For fans looking at sites like Hoops Hype that show the Denver Nuggets with nearly $30 million in cap space and wondering why on earth Denver is not making plays for some of the big names on the free agent market I have two words for you.
Personally I had not factored the various cap holds oppressing the Nuggets until I noticed that John Hollinger, in his piece analyzing the free agent signings on Saturday, noted that Denver signed Luc Richard Mbah a Moute using their mid-level exception. The mid-level exception is for teams over the cap. How can Denver use it when they are so far under the salary cap? It is due to the immense power of the cap hold.
The Nuggets have several cap holds that even though Denver does not have salary committed, is accounting for more than all of their cap space. Nene, Kenyon Martin, J.R. Smith and Wilson Chandler are technically still on Denver’s books until they sign with Denver, sign with someone else, or the Nuggets renounce them and the total number of these cap holds is quite astounding.
According to this article by Larry Coon the percentages used to determine cap holds have been altered in the new CBA. The highest level in the old CBA was 300% of a player’s previous year salary and now it is reportedly 250%. We will use a hybrid of that report along with the data in Mr. Coon’s Salary Cap FAQ.
If a team holds a player’s “Bird Rights”, he was paid more than the league average in the last year of his contract and he is not on his rookie contract, his cap hold is 150% of their previous salary. Hello Nene, Kenyon and J.R. Affording to this article by Mr. Coon the league has altered If a player is coming off the fourth year of his rookie contract whose salary is under the league average has a cap hold of 300% of his last year’s salary. However, as mentioned above, the 300% figure is replaced with 250%. I will assume since Wilson Chandler and Arron Afflalo would have fallen under the 300% cap hold calculation they will now have their previous year salary multiplied by 250%.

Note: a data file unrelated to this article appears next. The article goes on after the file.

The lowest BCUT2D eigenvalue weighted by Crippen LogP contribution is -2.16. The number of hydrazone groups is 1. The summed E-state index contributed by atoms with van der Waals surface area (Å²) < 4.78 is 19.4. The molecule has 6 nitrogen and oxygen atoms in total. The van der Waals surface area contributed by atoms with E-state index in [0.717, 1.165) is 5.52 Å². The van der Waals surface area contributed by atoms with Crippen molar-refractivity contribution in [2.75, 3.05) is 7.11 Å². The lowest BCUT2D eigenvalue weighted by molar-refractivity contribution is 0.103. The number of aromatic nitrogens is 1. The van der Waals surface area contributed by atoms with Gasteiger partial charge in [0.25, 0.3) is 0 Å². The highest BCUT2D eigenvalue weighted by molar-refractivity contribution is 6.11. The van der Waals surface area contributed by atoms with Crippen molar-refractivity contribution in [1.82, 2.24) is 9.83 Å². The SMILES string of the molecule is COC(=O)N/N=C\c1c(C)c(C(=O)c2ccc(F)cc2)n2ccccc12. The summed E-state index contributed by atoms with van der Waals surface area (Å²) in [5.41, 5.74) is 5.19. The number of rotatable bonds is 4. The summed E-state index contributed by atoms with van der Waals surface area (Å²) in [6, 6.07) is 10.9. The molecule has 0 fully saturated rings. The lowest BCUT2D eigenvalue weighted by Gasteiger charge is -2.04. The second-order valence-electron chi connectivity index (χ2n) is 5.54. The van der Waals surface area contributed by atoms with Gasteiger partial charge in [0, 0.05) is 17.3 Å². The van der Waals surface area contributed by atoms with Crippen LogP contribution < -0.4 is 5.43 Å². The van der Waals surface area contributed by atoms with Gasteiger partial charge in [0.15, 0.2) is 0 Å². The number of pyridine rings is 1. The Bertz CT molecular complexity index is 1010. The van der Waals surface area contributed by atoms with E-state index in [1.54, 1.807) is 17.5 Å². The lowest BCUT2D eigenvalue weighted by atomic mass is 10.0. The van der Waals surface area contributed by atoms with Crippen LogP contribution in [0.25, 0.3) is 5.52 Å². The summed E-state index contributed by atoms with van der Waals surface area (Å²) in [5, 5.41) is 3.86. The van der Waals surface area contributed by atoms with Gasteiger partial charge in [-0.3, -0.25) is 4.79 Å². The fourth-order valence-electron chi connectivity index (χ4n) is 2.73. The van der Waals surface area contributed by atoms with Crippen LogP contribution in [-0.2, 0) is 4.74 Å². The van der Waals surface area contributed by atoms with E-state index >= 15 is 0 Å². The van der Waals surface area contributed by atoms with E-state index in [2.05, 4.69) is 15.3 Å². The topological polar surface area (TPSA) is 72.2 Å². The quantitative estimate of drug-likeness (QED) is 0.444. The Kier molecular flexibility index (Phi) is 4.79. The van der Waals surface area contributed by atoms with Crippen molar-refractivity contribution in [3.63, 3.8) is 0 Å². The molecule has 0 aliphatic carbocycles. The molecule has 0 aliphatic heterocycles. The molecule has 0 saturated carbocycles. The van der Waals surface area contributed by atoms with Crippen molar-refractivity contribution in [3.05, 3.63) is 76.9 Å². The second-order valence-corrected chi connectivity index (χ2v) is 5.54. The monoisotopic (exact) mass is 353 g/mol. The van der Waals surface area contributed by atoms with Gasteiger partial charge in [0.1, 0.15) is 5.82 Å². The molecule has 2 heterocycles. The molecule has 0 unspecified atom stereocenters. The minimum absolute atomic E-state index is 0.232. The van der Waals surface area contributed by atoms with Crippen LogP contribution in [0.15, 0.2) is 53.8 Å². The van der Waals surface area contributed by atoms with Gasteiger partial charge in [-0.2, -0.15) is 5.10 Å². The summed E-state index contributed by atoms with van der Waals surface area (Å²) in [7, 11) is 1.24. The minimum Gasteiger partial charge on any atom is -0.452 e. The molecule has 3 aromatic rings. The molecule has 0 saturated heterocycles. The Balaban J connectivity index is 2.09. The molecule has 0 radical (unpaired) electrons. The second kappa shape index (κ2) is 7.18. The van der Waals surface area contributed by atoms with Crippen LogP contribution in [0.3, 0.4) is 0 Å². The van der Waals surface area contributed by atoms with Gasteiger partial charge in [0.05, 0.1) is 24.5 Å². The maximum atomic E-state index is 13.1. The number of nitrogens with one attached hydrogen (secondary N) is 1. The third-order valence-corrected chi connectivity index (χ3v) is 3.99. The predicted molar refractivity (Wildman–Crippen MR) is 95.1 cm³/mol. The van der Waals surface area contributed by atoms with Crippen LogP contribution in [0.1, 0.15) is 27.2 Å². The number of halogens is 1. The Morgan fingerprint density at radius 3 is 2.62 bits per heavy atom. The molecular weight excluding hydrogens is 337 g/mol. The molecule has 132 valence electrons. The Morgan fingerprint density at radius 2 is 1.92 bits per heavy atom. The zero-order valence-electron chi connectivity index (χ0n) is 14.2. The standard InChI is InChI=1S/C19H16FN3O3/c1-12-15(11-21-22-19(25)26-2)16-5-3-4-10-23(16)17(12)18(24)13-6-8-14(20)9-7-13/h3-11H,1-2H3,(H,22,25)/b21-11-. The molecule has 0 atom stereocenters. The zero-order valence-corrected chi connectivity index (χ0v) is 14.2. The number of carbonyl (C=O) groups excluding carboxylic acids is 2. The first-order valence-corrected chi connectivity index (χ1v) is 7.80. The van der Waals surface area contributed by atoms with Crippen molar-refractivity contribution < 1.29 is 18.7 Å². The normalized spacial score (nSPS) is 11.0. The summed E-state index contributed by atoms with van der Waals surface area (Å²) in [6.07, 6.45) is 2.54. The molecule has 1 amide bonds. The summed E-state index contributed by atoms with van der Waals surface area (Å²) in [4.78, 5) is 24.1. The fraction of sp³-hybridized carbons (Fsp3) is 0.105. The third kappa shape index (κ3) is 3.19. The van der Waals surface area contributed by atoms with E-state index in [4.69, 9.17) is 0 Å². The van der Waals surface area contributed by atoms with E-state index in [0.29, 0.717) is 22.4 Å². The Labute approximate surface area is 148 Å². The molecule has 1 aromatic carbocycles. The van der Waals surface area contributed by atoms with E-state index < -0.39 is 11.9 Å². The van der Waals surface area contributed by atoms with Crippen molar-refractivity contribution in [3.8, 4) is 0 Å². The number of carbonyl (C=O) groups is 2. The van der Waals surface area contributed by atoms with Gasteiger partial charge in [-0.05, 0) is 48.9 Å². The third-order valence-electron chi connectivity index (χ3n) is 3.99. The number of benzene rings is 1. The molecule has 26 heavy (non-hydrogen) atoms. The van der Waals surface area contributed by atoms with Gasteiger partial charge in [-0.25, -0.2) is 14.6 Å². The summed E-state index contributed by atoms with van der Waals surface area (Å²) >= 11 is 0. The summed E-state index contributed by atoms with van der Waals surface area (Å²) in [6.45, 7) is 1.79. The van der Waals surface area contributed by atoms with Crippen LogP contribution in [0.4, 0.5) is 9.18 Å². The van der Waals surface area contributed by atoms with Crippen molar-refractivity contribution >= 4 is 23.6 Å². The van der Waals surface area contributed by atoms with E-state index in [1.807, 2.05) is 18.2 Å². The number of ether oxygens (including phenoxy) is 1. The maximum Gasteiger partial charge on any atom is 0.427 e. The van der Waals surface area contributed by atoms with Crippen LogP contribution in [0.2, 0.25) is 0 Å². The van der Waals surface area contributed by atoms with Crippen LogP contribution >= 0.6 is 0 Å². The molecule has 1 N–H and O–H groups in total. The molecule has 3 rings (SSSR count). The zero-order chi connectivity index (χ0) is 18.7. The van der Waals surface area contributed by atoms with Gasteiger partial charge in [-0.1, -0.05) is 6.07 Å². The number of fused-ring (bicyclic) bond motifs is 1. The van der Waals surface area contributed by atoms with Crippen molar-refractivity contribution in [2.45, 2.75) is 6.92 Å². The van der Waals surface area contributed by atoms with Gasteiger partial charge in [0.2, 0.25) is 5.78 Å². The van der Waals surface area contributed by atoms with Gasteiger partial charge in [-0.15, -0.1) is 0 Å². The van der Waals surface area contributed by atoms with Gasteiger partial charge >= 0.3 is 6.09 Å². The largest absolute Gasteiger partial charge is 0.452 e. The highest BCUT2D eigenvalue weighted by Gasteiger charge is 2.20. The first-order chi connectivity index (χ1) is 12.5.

If you do the math, and I have, here are the cap holds for those five players:
Add all of that up and you get $62,220,106! Sum up their holds along with their committed salary the Nuggets have a team payroll for cap purposes of nearly $100 million dollars.
In order for the Nuggets to make an offer to someone like DeAndre Jordan starting at $10 million a year, as Golden State is reportedly ready to do, Denver would have to renounce Kenyon, Nene and either J.R. Smith, Chandler or Afflalo. Renouncing is not the worst thing in the world, but if they renounce Afflalo or Chandler, they would sacrifice their restricted status. Renouncing Nene would mean they would no longer have his bird rights to add an additional year with higher raises than other teams.
I understand fans are frustrated as they see free agent after free agent snatched up and other teams dominating the rumor mill. The Nuggets are demonstrating patience, which is a tremendous asset as has been made obvious over the years by teams who react and jump into bad contracts without thinking.
The front office is very much aware of what they are doing and there is no need to renounce anyone at this point.
I also realize there is frustration over the fact Afflalo has not been resigned as of yet. The front office is ensuring they do not get caught in the common sin of bidding against themselves and artificially driving up the price. I believe Afflalo will get a five year contract starting at just above the $5.0 million MLE starting salary. Unless someone offers Afflalo an offer sheet or he threatens to sign the one year qualifying offer all he can do is wait. Sure Denver could offer him a five year pact starting at $7 million just to get him in camp, but the expedience is not worth the extra cost. Call it cheap if you want, I believe it is wise.
In the past Nuggets management has spent whatever money they had at their disposal and they have lost flexibility because of it. This regime so far is looking to avoid the mistakes of the past.
As fun as rumors and splashy signings are, avoiding mistakes is the most important thing.
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